Manuel Peitsch, co-founder of the Swiss Institute of Bioinformatics, will chair a session on high-performance computing (HPC) in the life sciences at ISC’14in Leipzig, Germany, in June. Peitsch is also a professor of bioinformatics at the University of Basel in Switzerland and is vice president of biological systems research at Philip Morris International. In addition, Peitsch has previously worked at Novartis, GlaxoSmithKline, and the Geneva Institute for Biomedical Research.
What, in your opinion, are the most exciting advancements being made in the life sciences today thanks to HPC?
HPC has contributed to spectacular advancements in the life sciences on four levels. First, HPC is playing a crucial role in making sense of the massive amounts of data generated by modern ‘omics’ and genome sequencing technologies. Second, HPC is key to modeling increasingly large biomolecular systems using approaches such as quantum mechanics/molecular mechanics and molecular dynamics (see, for instance, the 2013 Noble Prize in Chemistry) to advance our understanding of biomolecular reactions and aid the discovery of new therapeutic molecules. Third, HPC is essential to modeling biological networks and simulating how network perturbations lead to adverse outcomes and disease. Finally, the simulation of organ function, such as the heart or the brain, not only depends on HPC, but also drives its development.
The use of HPC for research in the life sciences is often perceived to be less advanced than within the physical sciences: do you think this notion is justified? What can be done about it?
There is certainly truth in this perception. Historically, the physical sciences have embraced computational approaches much earlier. The reasons for this are both scientific and cultural.
Describing biological processes with mathematical equations is a tall order, because one first needs to ‘reverse engineer’ these processes experimentally using very sensitive and quantitative measurement methods. Indeed, the human genome was sequenced little more than a decade ago, but we are still very far from understanding how this code leads to a living organism of such complexity. I have great hope that systems biology, an approach which integrates the most advanced experimental methods with computational approaches, will allow us to elucidate these biological processes and build the models necessary to understand disease and drive advancements in medicine.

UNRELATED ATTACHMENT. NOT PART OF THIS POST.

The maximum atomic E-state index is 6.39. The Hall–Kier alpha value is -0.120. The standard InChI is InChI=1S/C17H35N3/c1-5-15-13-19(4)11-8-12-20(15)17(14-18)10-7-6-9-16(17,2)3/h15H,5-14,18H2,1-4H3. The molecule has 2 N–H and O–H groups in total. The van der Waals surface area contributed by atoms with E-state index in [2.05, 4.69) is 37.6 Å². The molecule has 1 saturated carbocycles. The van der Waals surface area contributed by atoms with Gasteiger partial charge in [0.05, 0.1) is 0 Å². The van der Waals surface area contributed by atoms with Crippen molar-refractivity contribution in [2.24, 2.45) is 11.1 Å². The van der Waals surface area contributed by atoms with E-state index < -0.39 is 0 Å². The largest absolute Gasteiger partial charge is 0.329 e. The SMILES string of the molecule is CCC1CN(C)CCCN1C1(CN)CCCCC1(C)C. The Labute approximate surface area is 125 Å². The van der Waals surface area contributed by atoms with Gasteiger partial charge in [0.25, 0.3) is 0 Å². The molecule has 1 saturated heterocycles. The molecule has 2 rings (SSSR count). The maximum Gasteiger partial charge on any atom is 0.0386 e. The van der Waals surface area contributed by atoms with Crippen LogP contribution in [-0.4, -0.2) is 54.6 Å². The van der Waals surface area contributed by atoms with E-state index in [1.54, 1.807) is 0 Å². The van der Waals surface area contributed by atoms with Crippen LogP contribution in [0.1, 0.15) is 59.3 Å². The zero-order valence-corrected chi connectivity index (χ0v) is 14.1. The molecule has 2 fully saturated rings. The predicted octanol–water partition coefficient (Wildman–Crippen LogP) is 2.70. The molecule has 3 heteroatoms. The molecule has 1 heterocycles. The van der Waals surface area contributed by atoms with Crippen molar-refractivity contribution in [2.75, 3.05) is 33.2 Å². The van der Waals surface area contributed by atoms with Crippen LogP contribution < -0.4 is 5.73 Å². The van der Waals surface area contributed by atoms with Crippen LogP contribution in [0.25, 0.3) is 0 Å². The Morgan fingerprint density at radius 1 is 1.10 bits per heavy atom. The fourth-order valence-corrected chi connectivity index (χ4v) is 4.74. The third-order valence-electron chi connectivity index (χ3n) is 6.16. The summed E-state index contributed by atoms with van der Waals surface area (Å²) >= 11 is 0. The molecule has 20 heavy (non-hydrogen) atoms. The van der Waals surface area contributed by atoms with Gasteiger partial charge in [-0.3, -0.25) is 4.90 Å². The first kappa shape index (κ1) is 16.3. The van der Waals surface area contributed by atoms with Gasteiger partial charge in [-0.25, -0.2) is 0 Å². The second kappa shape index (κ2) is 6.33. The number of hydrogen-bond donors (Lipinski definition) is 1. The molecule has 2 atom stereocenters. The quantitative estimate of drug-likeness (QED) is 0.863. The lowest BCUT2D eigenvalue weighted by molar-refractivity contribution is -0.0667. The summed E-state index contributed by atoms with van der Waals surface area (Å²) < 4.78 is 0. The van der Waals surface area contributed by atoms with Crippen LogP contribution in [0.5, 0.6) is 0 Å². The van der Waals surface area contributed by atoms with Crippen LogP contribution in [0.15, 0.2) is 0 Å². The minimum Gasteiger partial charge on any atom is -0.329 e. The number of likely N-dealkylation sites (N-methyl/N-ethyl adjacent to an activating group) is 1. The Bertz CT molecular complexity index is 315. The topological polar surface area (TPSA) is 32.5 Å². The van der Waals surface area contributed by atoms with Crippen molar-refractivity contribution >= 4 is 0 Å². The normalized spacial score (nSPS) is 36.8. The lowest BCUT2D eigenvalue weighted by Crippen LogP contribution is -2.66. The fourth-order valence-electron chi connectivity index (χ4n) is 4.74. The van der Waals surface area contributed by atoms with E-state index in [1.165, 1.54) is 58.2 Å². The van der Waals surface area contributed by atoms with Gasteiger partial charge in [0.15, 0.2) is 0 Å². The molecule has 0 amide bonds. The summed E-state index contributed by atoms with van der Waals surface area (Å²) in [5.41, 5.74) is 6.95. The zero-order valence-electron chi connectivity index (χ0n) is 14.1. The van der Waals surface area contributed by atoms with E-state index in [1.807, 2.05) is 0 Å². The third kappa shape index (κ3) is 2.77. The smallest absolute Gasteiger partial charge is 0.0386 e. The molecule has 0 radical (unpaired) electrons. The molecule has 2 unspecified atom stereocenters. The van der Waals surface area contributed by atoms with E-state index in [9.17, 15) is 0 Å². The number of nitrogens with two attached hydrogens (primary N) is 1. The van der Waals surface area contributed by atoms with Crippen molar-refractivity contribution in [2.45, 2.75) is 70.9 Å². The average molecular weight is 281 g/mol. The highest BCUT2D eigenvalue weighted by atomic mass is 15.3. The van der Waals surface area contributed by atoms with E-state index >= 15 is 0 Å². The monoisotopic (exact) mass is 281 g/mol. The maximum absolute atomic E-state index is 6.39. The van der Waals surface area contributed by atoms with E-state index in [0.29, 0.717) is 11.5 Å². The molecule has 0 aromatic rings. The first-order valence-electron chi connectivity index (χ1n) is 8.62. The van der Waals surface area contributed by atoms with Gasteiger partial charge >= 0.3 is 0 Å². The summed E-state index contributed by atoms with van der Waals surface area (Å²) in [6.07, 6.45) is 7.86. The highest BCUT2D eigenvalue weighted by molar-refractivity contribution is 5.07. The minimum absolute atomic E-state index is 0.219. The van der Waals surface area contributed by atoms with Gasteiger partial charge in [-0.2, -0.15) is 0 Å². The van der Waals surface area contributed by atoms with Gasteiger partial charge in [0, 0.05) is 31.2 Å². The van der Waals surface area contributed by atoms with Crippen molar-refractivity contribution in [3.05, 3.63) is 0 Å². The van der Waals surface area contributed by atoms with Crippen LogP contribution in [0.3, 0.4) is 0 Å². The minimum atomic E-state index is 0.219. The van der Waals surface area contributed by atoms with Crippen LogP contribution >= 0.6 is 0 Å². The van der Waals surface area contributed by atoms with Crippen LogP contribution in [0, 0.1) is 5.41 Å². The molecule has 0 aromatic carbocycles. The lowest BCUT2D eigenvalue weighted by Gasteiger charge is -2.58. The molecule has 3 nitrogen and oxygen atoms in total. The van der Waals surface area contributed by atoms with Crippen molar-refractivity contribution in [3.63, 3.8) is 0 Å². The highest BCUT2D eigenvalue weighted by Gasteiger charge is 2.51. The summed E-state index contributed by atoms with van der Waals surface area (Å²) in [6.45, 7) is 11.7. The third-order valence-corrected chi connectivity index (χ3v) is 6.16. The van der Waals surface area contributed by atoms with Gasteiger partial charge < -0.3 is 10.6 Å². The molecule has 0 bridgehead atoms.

Another reason is that biomedicine has long been a purely observational and experimental science, whereas engineering, physics, mathematics, and chemistry integrated theoretical approaches long ago. Our educational system is still fostering this difference and too few programs are driving for a more integrative scientific education. A new ‘systems mindset’ needs to permeate the life sciences: they have their roots in the physicochemical laws that govern the interactions between molecular entities, which can in turn be described mathematically and modeled computationally.
What role does HPC play in the work you do at Philip Morris International?
Philip Morris International is developing candidate modified-risk tobacco products. To conduct the non-clinical assessment of these potentially reduced-risk tobacco products and determine whether they are indeed reducing the risk of disease, we have implemented a systems toxicology-based approach. Systems toxicology is the integration of classical toxicology with quantitative analysis of large networks of molecular and functional changes occurring across multiple levels of biological organization. HPC enables our data analysis processes and biological network models, which are used to compare mechanism-by-mechanism the biological impact of novel product candidates with that of conventional cigarettes.